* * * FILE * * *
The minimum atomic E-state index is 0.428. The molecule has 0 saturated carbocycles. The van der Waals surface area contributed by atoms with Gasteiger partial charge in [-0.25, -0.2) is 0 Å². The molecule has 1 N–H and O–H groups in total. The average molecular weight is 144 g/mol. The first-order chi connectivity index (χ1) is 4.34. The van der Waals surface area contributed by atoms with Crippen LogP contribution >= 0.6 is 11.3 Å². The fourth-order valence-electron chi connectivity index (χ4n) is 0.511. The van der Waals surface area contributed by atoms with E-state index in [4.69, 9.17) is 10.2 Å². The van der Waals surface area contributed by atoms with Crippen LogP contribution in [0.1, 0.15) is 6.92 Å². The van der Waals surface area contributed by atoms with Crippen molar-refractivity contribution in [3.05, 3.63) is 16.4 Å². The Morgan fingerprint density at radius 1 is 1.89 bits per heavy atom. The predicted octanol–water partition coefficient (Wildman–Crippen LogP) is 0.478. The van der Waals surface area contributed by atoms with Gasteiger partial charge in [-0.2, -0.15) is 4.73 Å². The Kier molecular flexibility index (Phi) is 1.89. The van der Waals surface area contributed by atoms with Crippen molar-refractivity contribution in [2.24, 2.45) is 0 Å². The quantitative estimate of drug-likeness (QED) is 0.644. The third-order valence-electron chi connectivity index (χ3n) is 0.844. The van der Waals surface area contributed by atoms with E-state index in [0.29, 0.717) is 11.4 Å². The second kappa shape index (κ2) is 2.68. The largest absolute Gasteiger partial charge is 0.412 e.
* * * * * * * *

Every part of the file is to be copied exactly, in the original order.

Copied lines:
The minimum atomic E-state index is 0.428. The molecule has 0 saturated carbocycles. The van der Waals surface area contributed by atoms with Gasteiger partial charge in [-0.25, -0.2) is 0 Å². The molecule has 1 N–H and O–H groups in total. The average molecular weight is 144 g/mol. The first-order chi connectivity index (χ1) is 4.34. The van der Waals surface area contributed by atoms with Crippen LogP contribution >= 0.6 is 11.3 Å². The fourth-order valence-electron chi connectivity index (χ4n) is 0.511. The van der Waals surface area contributed by atoms with E-state index in [4.69, 9.17) is 10.2 Å². The van der Waals surface area contributed by atoms with Crippen LogP contribution in [0.1, 0.15) is 6.92 Å². The van der Waals surface area contributed by atoms with Crippen molar-refractivity contribution in [3.05, 3.63) is 16.4 Å². The Morgan fingerprint density at radius 1 is 1.89 bits per heavy atom. The predicted octanol–water partition coefficient (Wildman–Crippen LogP) is 0.478. The van der Waals surface area contributed by atoms with Gasteiger partial charge in [-0.2, -0.15) is 4.73 Å². The Kier molecular flexibility index (Phi) is 1.89. The van der Waals surface area contributed by atoms with Crippen molar-refractivity contribution in [2.24, 2.45) is 0 Å². The quantitative estimate of drug-likeness (QED) is 0.644. The third-order valence-electron chi connectivity index (χ3n) is 0.844. The van der Waals surface area contributed by atoms with E-state index in [0.29, 0.717) is 11.4 Å². The second kappa shape index (κ2) is 2.68. The largest absolute Gasteiger partial charge is 0.412 e.